Master of Science (MS)
Lynne A. Trulio
Migration, Migratory Connectivity, Neotropical Migrant Songbird, Ornithology, Stable Isotope Analysis, Wildlife Ecology
Effective conservation of migratory species is hindered by a lack of knowledge of population links between breeding, wintering and stopover habitats. The Pacific-slope flycatcher (Empidonax difficilis) is one of the many Neotropical migratory songbirds whose populations are steadily declining throughout western North America. This research contributed to the assessment of connectivity in this species by inferring relative breeding origins and habitat selection of juvenile birds that migrate along the Pacific Flyway to the South San Francisco Bay Area in the fall. Feather data collected from July 20 to October 12, 2014 were analyzed for three stable isotopes (δ2H, δ13C, δ15N). Findings revealed that populations migrated sequentially from western regions throughout expected breeding latitudes, with early season migrants most likely coming from the more southern, warmer, and dryer regions of northern California, Oregon, and southern Washington while late season migrants had probable origins in the more northern, cooler, and wetter regions of northern Washington and southwestern British Columbia. This study provided new information on the annual cycle and migratory timing of Pacific-slope flycatchers, and lays the foundation for future assessments of migratory connectivity of this species.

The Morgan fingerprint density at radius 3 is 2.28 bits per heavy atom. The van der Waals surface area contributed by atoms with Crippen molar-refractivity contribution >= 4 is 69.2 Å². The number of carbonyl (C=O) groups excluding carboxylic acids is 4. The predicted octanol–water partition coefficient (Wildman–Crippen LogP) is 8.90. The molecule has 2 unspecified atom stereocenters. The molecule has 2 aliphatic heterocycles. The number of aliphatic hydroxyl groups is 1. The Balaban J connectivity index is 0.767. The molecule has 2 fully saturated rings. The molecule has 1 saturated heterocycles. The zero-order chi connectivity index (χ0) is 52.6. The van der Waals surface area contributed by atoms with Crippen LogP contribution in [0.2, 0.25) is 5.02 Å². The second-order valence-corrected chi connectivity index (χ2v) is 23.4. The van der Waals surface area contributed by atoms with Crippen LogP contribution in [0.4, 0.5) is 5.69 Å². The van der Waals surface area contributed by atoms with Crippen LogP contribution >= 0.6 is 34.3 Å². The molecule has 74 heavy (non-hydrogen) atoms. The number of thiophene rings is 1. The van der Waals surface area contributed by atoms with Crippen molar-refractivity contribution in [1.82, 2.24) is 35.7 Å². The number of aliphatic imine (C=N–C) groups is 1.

Moffitt, Emily Bailey, "Using Stable Isotope Analysis to Infer Breeding Latitude and Migratory Timing of Juvenile Pacific-Slope Flycatchers (Empidonax Difficilis)" (2017). Master's Theses. 4812.